Prairie novels by Haruf and Ford
I’ve read two prairie novels recently, Canada by Richard Ford and Benediction by Kent Haruf. I wrote a review of Benediction for The Christian Century.
Canada is a good story, driven forward through physical action and innocent narration. Ford is an heir of Hemingway in style and content, and his novel Canada is a success and an achievement.
The American prairie is the stage of our imagination of progress and, more and more, the stage of American isolation and loneliness. I wonder what I would be without the prairie, where I grew up, in my heart.
From Canada by Richard Ford:
Loneliness, I’ve read, is like being in a long line, waiting to reach the front where it’s promised something good will happen. Only the line never moves, and other people are always coming in ahead of you, and the front , the place where you want to be, is always farther and farther away until you no longer believe it has anything to offer you. page 239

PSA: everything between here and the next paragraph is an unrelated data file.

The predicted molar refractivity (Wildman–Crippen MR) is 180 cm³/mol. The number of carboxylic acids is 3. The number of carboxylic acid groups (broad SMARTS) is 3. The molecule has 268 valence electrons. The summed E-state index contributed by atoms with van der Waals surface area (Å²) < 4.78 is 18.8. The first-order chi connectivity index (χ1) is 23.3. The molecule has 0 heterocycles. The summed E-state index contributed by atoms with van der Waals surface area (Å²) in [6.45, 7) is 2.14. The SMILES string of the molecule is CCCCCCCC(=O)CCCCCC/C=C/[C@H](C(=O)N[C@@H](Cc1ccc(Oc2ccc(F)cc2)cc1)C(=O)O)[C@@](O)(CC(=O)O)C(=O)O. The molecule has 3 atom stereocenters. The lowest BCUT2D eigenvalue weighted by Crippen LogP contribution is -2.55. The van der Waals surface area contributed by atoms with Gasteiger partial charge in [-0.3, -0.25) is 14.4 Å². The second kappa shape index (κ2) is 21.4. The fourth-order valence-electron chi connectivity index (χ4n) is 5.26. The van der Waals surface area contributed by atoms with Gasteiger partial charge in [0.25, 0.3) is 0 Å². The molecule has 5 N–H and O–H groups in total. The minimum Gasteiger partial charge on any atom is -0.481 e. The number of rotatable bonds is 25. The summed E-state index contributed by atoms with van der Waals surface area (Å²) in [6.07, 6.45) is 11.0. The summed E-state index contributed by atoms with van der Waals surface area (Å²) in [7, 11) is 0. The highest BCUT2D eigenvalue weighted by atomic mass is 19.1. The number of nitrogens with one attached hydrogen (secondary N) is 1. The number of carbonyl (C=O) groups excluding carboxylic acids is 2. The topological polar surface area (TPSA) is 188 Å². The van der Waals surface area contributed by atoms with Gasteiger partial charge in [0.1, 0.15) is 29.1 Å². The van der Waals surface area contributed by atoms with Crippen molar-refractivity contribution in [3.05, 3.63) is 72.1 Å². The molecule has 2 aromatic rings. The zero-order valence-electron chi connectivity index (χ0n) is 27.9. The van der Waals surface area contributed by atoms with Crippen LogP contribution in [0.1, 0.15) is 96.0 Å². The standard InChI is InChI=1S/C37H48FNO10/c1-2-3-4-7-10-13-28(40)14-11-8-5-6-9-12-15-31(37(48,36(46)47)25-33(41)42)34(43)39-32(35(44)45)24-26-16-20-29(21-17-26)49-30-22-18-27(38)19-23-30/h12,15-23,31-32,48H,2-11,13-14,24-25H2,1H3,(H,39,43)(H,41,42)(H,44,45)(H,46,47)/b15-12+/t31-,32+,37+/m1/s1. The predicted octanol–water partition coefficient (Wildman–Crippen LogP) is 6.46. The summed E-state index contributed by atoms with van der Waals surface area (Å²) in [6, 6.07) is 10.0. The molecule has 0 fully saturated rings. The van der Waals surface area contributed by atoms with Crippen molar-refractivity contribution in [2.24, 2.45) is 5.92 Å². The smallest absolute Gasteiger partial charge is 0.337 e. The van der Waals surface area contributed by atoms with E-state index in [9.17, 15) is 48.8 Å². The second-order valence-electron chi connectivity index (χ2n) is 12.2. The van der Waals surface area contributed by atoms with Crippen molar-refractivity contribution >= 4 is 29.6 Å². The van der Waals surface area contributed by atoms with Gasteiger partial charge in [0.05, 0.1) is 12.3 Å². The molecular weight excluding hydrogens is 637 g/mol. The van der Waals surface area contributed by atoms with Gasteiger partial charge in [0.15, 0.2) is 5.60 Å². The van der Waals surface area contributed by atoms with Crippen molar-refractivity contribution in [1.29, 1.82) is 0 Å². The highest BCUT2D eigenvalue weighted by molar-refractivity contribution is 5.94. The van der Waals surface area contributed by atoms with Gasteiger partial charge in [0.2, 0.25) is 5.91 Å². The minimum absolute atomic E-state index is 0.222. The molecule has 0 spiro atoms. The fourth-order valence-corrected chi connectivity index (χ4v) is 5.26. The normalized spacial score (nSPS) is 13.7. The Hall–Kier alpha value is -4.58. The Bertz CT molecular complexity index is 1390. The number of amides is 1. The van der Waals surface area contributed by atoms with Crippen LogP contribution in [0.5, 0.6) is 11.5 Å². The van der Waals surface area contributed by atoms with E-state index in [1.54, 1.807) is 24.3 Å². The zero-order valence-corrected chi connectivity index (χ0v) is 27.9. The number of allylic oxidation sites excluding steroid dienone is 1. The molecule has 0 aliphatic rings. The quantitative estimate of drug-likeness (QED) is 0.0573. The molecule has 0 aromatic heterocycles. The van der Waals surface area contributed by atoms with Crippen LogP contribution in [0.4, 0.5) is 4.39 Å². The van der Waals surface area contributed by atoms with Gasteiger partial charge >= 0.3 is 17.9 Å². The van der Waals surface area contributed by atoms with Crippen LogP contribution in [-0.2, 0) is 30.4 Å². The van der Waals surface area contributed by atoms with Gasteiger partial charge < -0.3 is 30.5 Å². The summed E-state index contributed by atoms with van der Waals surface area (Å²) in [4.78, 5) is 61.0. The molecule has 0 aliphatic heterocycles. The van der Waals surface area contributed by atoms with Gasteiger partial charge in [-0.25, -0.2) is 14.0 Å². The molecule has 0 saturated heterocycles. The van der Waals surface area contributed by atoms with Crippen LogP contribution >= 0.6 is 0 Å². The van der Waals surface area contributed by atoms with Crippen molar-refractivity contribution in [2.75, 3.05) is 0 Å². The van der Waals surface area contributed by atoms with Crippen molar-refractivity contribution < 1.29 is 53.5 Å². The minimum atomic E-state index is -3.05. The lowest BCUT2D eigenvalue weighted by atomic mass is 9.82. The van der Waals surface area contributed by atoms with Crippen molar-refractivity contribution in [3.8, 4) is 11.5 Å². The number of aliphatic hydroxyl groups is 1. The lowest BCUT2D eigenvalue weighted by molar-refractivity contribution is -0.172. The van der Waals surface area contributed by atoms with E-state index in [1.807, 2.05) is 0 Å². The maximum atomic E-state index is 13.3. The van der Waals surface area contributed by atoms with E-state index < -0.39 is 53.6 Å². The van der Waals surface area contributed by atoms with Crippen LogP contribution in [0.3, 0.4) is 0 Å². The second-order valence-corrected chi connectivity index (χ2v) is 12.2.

…assimilating…wasn’t so hard and risky and didn’t need to be permanent…This state of mind conferred another freedom on me and was like starting life over, or as I’ve already said, becoming someone else–but someone who was not stalled but moving, which was the nature of things in the world. I could like it or hate it, but the world would change around me no matter how I felt. page 253
The occurrence that substituted for the passage of time, day to day, was the weather. Weather means more than time on the prairie, and it measures the changes in oneself that are invisibly occurring. page 263